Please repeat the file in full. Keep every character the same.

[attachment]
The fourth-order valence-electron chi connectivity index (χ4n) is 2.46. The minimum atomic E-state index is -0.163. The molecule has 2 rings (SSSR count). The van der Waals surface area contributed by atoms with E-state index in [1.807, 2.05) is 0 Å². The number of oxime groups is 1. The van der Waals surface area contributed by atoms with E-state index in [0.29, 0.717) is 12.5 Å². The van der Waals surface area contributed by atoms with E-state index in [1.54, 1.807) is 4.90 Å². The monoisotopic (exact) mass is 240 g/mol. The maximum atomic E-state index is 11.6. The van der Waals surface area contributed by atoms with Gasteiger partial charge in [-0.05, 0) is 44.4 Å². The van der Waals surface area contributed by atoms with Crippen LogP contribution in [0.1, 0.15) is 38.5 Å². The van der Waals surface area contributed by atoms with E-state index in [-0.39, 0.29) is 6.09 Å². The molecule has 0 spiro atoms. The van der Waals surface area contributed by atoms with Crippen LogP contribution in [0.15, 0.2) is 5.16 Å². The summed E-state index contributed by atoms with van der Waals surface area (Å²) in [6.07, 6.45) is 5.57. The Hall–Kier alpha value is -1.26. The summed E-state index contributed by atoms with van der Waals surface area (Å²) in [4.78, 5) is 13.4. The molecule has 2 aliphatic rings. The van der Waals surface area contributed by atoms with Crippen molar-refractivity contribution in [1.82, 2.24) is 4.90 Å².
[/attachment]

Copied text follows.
The fourth-order valence-electron chi connectivity index (χ4n) is 2.46. The minimum atomic E-state index is -0.163. The molecule has 2 rings (SSSR count). The van der Waals surface area contributed by atoms with E-state index in [1.807, 2.05) is 0 Å². The number of oxime groups is 1. The van der Waals surface area contributed by atoms with E-state index in [0.29, 0.717) is 12.5 Å². The van der Waals surface area contributed by atoms with E-state index in [1.54, 1.807) is 4.90 Å². The monoisotopic (exact) mass is 240 g/mol. The maximum atomic E-state index is 11.6. The van der Waals surface area contributed by atoms with Gasteiger partial charge in [-0.05, 0) is 44.4 Å². The van der Waals surface area contributed by atoms with Crippen LogP contribution in [0.1, 0.15) is 38.5 Å². The van der Waals surface area contributed by atoms with E-state index in [-0.39, 0.29) is 6.09 Å². The molecule has 0 spiro atoms. The van der Waals surface area contributed by atoms with Crippen LogP contribution in [0.15, 0.2) is 5.16 Å². The summed E-state index contributed by atoms with van der Waals surface area (Å²) in [6.07, 6.45) is 5.57. The Hall–Kier alpha value is -1.26. The summed E-state index contributed by atoms with van der Waals surface area (Å²) in [4.78, 5) is 13.4. The molecule has 2 aliphatic rings. The van der Waals surface area contributed by atoms with Crippen molar-refractivity contribution in [1.82, 2.24) is 4.90 Å².